The other three stories are similarly engaging. In order of best to worst: Wyatt's roadtrip-gone-wrong with his buddy Eddie; Russell's hitch-hike with a sociopathic driver called Nate; and Shel's diplomatic scuffle with her group. Shel's story is still good, but so many things happen in such a short period of time that it feels as if it needed more room to breathe; it has some of the best decisions in the game (I struggled with Shel's final choice, especially if it's going to influence Season 2) but it feels the most rushed. Hopefully we'll be making a return to some of her group at a later date to truly flesh some of them out (including the returning cast of Vernon's cancer survivor group from Season 1).
Speaking of Season 1, there are a few references to the previous game, but nothing hugely influential. A different body here; an image or two there. It's enough to make 400 Days feel at least somewhat connected to the events of Season 1, although it's quite clear that Telltale are going to follow a different group with Season 2. To that end, 400 Days is much appreciated and incredibly smart. While some may view it as a way for Telltale to squeeze more money out of the game, the truth of the matter is that 400 Days does an admirable job of introducing a new cast that are already likeable. Had they jumped straight to Season 2 with a new group of protagonists, I imagine players around the world would be screaming, "Where's Clementine?". With 400 Days in existence, if we play as any of these five characters in Season 2 (or if we encounter any of them) players will immediately feel familiar with them.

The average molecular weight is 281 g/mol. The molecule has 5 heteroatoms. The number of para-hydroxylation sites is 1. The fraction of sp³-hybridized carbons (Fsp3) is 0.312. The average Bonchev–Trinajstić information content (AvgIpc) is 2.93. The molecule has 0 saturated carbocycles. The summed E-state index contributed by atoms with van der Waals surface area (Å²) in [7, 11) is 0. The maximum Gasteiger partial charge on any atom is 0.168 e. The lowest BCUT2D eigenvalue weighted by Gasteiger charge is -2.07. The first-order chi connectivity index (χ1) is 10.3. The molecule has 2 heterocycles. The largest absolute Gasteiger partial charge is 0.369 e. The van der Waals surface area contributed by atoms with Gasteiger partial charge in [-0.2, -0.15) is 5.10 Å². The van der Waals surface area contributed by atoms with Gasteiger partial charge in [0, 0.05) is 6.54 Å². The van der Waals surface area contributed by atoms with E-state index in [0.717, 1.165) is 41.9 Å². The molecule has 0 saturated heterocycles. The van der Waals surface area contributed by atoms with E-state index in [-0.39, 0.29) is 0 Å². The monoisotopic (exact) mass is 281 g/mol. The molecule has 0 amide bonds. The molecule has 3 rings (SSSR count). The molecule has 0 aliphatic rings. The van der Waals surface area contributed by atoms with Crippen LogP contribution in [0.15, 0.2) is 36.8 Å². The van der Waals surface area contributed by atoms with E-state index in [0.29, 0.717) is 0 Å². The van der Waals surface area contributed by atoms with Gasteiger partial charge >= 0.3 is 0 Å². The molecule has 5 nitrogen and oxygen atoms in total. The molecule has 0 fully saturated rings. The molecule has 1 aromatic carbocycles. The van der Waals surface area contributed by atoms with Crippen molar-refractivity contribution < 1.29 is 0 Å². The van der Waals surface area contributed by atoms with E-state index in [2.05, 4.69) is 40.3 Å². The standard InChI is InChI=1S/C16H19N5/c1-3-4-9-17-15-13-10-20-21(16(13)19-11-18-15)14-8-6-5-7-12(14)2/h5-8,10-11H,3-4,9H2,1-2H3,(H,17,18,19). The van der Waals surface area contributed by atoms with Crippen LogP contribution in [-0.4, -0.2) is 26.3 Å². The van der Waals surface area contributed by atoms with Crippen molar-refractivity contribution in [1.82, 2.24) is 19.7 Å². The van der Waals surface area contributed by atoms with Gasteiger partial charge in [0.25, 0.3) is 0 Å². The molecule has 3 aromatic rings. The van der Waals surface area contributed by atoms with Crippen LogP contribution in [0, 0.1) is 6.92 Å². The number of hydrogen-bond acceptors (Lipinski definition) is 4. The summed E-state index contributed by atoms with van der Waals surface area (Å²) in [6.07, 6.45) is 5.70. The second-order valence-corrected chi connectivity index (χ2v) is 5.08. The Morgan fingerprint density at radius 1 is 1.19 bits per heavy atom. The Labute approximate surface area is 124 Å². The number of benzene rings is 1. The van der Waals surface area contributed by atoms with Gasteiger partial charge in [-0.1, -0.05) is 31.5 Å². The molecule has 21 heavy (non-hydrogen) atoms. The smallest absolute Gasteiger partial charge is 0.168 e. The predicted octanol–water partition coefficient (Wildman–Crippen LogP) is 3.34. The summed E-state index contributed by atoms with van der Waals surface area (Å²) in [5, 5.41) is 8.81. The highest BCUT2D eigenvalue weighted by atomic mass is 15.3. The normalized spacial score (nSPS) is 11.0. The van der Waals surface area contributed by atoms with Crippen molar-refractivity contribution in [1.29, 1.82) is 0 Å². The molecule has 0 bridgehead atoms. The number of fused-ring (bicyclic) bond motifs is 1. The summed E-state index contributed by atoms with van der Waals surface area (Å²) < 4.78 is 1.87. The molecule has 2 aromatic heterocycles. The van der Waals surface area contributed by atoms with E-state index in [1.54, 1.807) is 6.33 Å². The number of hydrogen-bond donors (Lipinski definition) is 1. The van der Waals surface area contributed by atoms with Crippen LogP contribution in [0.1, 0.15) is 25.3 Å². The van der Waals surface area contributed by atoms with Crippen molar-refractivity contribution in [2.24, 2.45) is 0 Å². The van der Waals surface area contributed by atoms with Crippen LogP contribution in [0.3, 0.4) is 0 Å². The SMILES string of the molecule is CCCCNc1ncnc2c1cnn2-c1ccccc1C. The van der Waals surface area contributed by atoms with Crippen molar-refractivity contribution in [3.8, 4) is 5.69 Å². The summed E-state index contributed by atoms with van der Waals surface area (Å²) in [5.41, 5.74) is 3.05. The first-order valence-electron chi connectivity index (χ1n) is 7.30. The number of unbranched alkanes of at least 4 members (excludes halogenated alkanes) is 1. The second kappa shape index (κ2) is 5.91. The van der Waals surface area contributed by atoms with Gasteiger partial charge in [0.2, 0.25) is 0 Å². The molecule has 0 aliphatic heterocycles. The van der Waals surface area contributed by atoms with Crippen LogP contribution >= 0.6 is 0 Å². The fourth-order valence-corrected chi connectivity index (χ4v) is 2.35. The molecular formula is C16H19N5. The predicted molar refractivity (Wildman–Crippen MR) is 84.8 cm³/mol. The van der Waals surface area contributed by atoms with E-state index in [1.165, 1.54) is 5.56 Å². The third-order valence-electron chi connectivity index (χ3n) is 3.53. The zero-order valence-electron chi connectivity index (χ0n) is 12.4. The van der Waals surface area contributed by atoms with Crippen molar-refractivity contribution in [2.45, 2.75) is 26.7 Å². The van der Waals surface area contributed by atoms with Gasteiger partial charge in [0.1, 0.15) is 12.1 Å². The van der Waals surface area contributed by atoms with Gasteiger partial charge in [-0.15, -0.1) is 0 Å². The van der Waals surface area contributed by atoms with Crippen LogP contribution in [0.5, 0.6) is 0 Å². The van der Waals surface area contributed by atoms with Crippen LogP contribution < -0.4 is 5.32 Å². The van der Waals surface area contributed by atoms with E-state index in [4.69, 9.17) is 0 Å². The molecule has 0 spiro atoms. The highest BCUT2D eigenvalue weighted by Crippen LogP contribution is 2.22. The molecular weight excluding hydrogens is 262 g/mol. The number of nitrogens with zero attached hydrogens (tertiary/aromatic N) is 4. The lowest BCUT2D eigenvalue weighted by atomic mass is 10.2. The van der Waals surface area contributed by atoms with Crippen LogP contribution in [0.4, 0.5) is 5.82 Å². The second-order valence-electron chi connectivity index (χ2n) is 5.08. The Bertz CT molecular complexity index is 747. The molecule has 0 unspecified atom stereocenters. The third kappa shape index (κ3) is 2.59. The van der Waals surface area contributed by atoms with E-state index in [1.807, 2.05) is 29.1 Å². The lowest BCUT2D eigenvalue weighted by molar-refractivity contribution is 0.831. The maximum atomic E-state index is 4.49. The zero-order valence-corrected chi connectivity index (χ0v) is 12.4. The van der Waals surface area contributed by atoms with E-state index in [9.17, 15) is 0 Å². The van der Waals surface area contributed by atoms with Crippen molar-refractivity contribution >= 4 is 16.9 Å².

I'm not a fan of the way in which the DLC package ends, if only for the fact that an over-saturation of The Walking Dead has made me tired of communities in zombie-infested landscapes. Groups are fine; it is when those groups are asked by a seemingly benevolent larger group to join the society they are rebuilding that I roll my eyes, as these situations never go well in the world of The Walking Dead. If this town ends up being anything like Woodbury, I'll be disappointed, and I really hope that the whole of Season 2 doesn't take place within this as-of-yet nameless society. I like my apocalypse victims when they're on the move, not when they're putting their feet up in a city ruled by psychopaths posing as normal folk. But hey, even if rebuilding the world does take priority in Season 2, 400 Days does a great job of making the tedium seem more tolerable. If we have to build a new home together with Vince and Shel and Russell and Wyatt as family members, it will, at least, make for fun times. Bonnie not included.